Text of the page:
In this installment of our favorite movies set or depicting New York City, Silvio weighs in.
What a controversial film. There was massive pre-premiere hostility in the form of protests by Hispanic groups about the treatment of Hispanics in the film.
It did nothing to stop the release and did everything to increase its box office draw.
Regardless of the content, controversy or Paul Newman’s beautiful blue eyes, this movie at the time was a cinematic pariah but today is a visual snapshot of a Bronx I remember.
In the mid 1980s, I worked in the very area they used as a backdrop.
I worked at two different knitting mills on Third Avenue between Tremont Avenue and 176th Street.
Before that, my father worked there in the ’60s and ’70s. As a toddler and whatever it is that is the next stage after toddler, I ran around the filthy floors that later in life I would patrol as a supervisor in a knitting mill.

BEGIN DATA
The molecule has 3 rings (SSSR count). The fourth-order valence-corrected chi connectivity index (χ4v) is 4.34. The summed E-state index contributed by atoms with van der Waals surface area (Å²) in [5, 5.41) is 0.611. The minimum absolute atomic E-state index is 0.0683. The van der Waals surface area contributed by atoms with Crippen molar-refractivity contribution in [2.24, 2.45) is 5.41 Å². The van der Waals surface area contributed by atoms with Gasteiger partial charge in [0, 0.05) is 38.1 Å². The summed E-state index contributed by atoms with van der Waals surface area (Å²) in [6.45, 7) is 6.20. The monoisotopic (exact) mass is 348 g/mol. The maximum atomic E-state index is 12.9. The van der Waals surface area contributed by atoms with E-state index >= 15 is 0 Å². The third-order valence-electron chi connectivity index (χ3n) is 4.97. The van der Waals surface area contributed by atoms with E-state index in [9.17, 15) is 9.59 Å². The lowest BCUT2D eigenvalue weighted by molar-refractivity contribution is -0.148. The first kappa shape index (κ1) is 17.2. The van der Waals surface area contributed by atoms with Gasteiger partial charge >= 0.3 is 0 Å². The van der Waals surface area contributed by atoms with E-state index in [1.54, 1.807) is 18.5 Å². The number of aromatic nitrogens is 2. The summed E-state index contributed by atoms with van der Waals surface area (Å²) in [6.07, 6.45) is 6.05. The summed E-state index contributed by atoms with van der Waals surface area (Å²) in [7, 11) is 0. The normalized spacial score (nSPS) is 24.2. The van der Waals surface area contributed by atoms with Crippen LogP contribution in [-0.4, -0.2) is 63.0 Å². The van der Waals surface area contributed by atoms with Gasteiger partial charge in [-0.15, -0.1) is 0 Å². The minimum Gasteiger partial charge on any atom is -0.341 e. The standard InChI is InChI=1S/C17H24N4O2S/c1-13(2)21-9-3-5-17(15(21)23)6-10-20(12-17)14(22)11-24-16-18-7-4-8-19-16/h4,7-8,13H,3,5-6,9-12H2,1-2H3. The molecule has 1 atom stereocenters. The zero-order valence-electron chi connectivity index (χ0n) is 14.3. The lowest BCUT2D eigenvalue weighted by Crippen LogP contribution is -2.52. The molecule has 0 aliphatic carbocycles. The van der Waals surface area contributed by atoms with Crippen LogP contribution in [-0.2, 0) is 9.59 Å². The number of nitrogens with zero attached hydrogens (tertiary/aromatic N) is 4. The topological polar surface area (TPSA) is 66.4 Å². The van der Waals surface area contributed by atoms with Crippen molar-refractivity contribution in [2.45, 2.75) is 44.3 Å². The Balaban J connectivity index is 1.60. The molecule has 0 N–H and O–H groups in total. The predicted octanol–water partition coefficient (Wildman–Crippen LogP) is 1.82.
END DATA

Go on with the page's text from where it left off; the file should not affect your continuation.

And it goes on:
One of the reasons this movie resonates with me is the authentic Bronx locations.
When Paul Newman and Ken Wahl chase after a purse snatcher, the event starts right at the corner of Third and Tremont Avenues.
The building behind the police car is Expert Knitting Mills, where my father and I worked.
In fact, the corner clearly visible behind the screeching police land yacht was a pizza parlor where I spent many a lunch break.
The police chase the thief up the steps of Tremont Park.
In the scene blocking Newman, the facade on the building directly behind him are the windows of my knitting mill.
Just behind those windows were huge tables and huge scissors where I dropped off knitted pieces for quality inspection from the owners.